Mixologist Jim Meehan oversees the AmEx Centurion Lounge cocktail program, and peppers his lists with location-specific libations. Here, that will mean drinks like the Rocky Fence with Woody Creek Rye Whiskey, Leopold Brothers New York Sour Apple Liqueur, and Cocktailpunk Apino Bitters; and the Bragging Rights, with hot filtered water, lemon, Bragg’s Apple Cider Vinegar, and maple syrup. In a nod to Denver’s brewing heritage, this particular Centurion Lounge will have a specialty craft beer bar with a changing selection of suds from Colorado’s breweries. Guests will find options like Helles Lager from Tivoli Brewing Company, Incredible Pedal IPA from Denver Beer Co., and Off Dry Stem Cider, among others. There will also be wines selected by AmEx’s consultant, Anthony Giglio.

New health and safety protocols

As new Centurion Lounges debut—and existing ones reopen after shuttering in the earlier days of the pandemic—AmEx has introduced new COVID-19 guidelines. Protocols include the installation of new HVAC systems and air filters, more frequent sanitizing of common touch points, adding hand-sanitizer stations, and implementing contactless check in through the AmEx app. Face coverings are required for guests at all times. Seating arrangements have been spaced out to adhere to social distancing rules and are disinfected between each use. Shower facilities have been closed, and spa services, where offered, are restricted to non-practitioner activities like digital mediations. Visits are also limited to three hours before departure.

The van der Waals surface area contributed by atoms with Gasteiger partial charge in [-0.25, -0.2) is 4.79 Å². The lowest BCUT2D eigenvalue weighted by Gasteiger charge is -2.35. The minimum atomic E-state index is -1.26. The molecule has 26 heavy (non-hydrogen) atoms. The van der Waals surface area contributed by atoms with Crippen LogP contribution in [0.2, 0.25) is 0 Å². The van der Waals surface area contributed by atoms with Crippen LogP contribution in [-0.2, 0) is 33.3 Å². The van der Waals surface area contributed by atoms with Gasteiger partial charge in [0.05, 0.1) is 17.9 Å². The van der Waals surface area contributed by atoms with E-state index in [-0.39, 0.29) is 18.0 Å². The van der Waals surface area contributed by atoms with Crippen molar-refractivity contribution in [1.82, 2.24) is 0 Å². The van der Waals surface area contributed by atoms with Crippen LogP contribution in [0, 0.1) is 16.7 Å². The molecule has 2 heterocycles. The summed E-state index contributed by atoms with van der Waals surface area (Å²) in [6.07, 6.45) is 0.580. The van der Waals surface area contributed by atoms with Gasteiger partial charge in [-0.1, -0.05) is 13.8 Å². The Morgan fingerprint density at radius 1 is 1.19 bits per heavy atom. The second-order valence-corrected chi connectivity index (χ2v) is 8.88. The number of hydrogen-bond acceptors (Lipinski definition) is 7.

Aside from that, the entry requirements remain the same. To get into a Centurion Lounge, travelers must have a personal or business version of The Platinum Card from American Express, the personal or business Delta SkyMiles Reserve American Express Card, or the rarefied invite-only Centurion Card (commonly known as the “Black Card”). A boarding pass for a same-day departure is also required. Platinum cardholders may bring two companions for free, while Centurion cardholders are entitled to invite immediate family or up to two companions for free. Additional guests cost $50 each. Those with the Delta SkyMiles Reserve Card can also enter if flying a Delta-marketed or operated flight and can bring up to two guests at a cost of $50 each.

The new lounge is situated in the mezzanine of the airport’s C Concourse—the one farthest from the main Jeppesen Terminal where travelers go through security—and will be open daily from 6 a.m. to 8 p.m. The C Concourse mainly serves Southwest, Spirit, and Alaska Airlines, though fliers can take the airport’s train to other carriers’ gates in Concourses A and B. Under normal circumstances, the lounge will have capacity for 310 guests, but will be more limited for the time being. During peak times, would-be loungers can add themselves to a temporary waiting list and get a text notification when space becomes available.

Per city-specific regulations, Centurion Lounges in Los Angeles, Philadelphia, and Seattle are only open for takeout food and drinks. Among the other Centurion Lounges to open or reopen recently are locations at New York JFK, which welcomed its first guests in October, Charlotte, Dallas, Houston, Las Vegas, Miami, Phoenix, and San Francisco.

AmEx is also currently working on a new, expanded lounge at New York’s LaGuardia airport.

We’re reporting on how COVID-19 impacts travel on a daily basis. Find our latest coronavirus coverage here, or visit our complete guide to COVID-19 and travel.